Chance The Rapper and SoundCloud Rap

(photo courtesy of ABC/Fred Lee)

If you’re pro-SoundCloud, things might have seemed grim the last few weeks. When reports of 40% layoffs and only being fully funded until Q4 of this year were passed down, the internet went into a panic. The potential loss of the service would be detrimental to more than just musicians: podcasters, DJs making mixes, and a plethora of other audio arts—hundreds of thousands of hours of material would be effectively lost or obscured to fringes.

SoundCloud rap became a sub genre of its own, an audible do-it-yourself scene that emerged from teenagers and less publicized artists dumping lo-fi musical ideas and qualities with minimal judgement. The worst part of this incumbent failure is an age old story: it all boils down to not having enough money.

In steps Chance The Rapper:

After a series of tweets announcing his lunch with SoundCloud, where he said the service was “here to stay,” and after a small campaign urging his followers to @ their favorite rapper you discovered via SoundCloud and link him personally to their favorite tracks, the whole ordeal seemed to be looking up.

While it looks as if the anxiety has cooled down, Chance reminds us that social media platforms aren’t just for creeping on exes or mindless consumption: it can be a tool for empathy and a way to effectively reach out to our communities—not just a physical communities but are ever-important online ones. Music is universal and we need to protect the avenues that allow us to totally be ourselves. Even if you’re not a subscriber to the music of Smokepurpp, or Terrance Escobar or Divine Council or Noname or Lil Peep or Mozzy or Little Simz or Brockhampton (should I keep going…), it’s important to Hip Hop culture and its further development that we cement these venues for expression.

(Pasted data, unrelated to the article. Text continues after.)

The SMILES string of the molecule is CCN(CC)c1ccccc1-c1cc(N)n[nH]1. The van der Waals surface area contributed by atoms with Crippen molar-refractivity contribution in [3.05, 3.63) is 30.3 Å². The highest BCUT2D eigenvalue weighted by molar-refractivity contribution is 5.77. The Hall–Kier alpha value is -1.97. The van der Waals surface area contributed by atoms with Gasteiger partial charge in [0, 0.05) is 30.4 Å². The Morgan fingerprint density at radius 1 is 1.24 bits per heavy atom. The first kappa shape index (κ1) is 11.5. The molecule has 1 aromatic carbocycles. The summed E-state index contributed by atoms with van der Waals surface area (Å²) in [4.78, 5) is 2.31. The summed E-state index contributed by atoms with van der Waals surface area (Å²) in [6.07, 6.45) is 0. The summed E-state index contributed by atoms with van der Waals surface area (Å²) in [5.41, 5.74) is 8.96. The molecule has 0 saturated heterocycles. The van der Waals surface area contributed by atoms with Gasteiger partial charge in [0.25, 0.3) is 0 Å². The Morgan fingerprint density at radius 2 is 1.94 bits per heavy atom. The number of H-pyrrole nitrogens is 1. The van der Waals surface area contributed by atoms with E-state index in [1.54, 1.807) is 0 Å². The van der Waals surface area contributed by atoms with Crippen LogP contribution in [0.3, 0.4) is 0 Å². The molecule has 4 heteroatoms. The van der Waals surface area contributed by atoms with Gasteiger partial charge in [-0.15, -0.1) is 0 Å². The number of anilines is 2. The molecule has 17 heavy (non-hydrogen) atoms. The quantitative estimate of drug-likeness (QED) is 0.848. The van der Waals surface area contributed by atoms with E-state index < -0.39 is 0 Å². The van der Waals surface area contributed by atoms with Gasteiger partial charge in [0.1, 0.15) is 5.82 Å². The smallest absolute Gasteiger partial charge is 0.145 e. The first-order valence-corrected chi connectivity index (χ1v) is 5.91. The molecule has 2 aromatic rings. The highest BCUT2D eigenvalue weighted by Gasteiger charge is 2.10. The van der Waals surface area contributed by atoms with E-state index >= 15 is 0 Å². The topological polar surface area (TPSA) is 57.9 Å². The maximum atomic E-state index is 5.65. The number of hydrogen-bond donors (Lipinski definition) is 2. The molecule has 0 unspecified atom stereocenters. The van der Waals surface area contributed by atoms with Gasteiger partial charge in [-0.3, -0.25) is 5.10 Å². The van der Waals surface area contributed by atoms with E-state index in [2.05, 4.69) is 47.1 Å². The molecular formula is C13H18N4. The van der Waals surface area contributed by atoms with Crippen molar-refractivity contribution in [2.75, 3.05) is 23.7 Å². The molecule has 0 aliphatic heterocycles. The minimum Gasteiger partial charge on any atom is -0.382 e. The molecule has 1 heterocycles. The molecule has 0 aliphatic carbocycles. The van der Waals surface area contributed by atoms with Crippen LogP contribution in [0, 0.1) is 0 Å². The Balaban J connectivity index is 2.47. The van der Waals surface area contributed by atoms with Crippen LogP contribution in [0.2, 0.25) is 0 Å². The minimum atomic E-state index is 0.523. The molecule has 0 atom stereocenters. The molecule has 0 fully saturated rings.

You don’t have to make “positive music” like Chance to make a positive impact. I hope other artists follow this example.

Credit: Marcus Scott Williams

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